But the novel’s second main character is not from Dixie but from Detriot, a good looking, cool, razor sharp, fast-talking, affable black man going by the name of Robert Taylor who drives a Jaguar and packs a pistol. Robert has a long list of accomplishments requiring super smarts going back to when he was a twelve-year old city kid organizing a network of drug runs. And as a hotel guest occupying a first-rate suite Robert was standing at the window and witnessed Dennis being a witness to the Floyd Showers murder. Oh, what a connection this will turn out to be. Robert admires Dennis, the way he risks his neck every single day by doing all those flips and twists from way up there on his perch down into that little bitty nine-foot pool of water. My main man, Dennis!

Are you into Civil War reenactment? One big part of the novel involves the reenactment of the Battle of Brice’s Cross Roads. As to be expected, many of the good ol' Southern boys are into war and weapons as hardliners. Even John Rau, the detective on the Floyd Showers case, participates as Colonel John Rau on the side of the Union, one of his men a Private Dennis Lenahan. And, as there was back in the actual Civil War, there’s a place in the reenactment for an African-American – Robert Taylor wears Confederacy gray and is very much part of the show.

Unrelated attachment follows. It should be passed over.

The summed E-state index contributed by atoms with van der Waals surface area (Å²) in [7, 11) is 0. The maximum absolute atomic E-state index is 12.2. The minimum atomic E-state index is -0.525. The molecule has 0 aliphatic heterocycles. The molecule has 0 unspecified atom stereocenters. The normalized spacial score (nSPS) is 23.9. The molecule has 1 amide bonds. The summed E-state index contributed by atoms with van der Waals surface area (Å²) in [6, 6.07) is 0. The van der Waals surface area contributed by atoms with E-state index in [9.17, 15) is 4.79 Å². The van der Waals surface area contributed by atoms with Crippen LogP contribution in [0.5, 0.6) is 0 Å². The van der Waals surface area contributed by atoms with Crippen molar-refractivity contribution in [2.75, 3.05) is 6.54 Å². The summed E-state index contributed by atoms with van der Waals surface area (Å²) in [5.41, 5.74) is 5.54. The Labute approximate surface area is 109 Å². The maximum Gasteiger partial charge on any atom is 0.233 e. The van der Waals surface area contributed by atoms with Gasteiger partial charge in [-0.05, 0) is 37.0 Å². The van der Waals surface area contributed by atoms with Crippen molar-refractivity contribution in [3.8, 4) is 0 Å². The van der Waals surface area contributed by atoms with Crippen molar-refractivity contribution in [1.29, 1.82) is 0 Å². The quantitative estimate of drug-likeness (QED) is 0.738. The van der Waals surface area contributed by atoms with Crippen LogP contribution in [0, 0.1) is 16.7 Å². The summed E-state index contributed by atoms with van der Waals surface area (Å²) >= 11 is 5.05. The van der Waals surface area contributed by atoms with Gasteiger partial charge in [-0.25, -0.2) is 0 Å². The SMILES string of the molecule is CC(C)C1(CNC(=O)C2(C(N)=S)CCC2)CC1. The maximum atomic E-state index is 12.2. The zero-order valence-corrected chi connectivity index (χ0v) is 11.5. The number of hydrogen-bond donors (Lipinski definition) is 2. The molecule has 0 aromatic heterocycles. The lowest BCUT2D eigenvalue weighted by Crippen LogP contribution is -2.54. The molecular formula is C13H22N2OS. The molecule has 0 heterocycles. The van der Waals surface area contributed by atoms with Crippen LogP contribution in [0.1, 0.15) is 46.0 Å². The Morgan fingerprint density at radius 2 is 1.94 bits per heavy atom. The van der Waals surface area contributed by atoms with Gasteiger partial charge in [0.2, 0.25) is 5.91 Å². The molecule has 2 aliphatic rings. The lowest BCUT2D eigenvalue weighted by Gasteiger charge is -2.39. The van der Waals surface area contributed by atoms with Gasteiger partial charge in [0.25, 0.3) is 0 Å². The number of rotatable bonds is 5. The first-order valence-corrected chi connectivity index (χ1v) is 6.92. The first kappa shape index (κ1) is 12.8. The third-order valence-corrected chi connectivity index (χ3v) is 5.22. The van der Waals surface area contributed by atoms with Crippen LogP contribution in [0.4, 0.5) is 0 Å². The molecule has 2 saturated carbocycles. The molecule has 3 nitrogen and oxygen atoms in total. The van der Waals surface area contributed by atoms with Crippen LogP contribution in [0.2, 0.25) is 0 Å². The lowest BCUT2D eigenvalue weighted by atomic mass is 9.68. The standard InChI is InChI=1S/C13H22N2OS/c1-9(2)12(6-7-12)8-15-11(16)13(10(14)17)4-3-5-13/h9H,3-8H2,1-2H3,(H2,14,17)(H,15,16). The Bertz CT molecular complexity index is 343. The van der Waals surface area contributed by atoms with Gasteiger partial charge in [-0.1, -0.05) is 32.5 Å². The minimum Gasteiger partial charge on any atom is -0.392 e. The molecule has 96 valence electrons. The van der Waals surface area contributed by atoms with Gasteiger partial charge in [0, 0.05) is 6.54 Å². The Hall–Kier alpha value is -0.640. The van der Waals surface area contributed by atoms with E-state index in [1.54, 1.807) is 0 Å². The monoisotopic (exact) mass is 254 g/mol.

To underscore how the super-smooth dialogue from the novel could easily be used for a movie, here’s a snatch from Robert Taylor: “You think I’m the man, huh? Not some local deputy dog, you think I might be a fed, like some nare sniffing around. Hey, come on, I’m not looking into your business, I saw you dive, man. I respect you. Listen, I bet I’ve been in your shoes a few times. You know what I’m saying? I think we both had our nerves rubbed a little. You ask me am I looking for work and I jump on it, ‘cause I don’t seek employment. Any given time I got my own agenda.”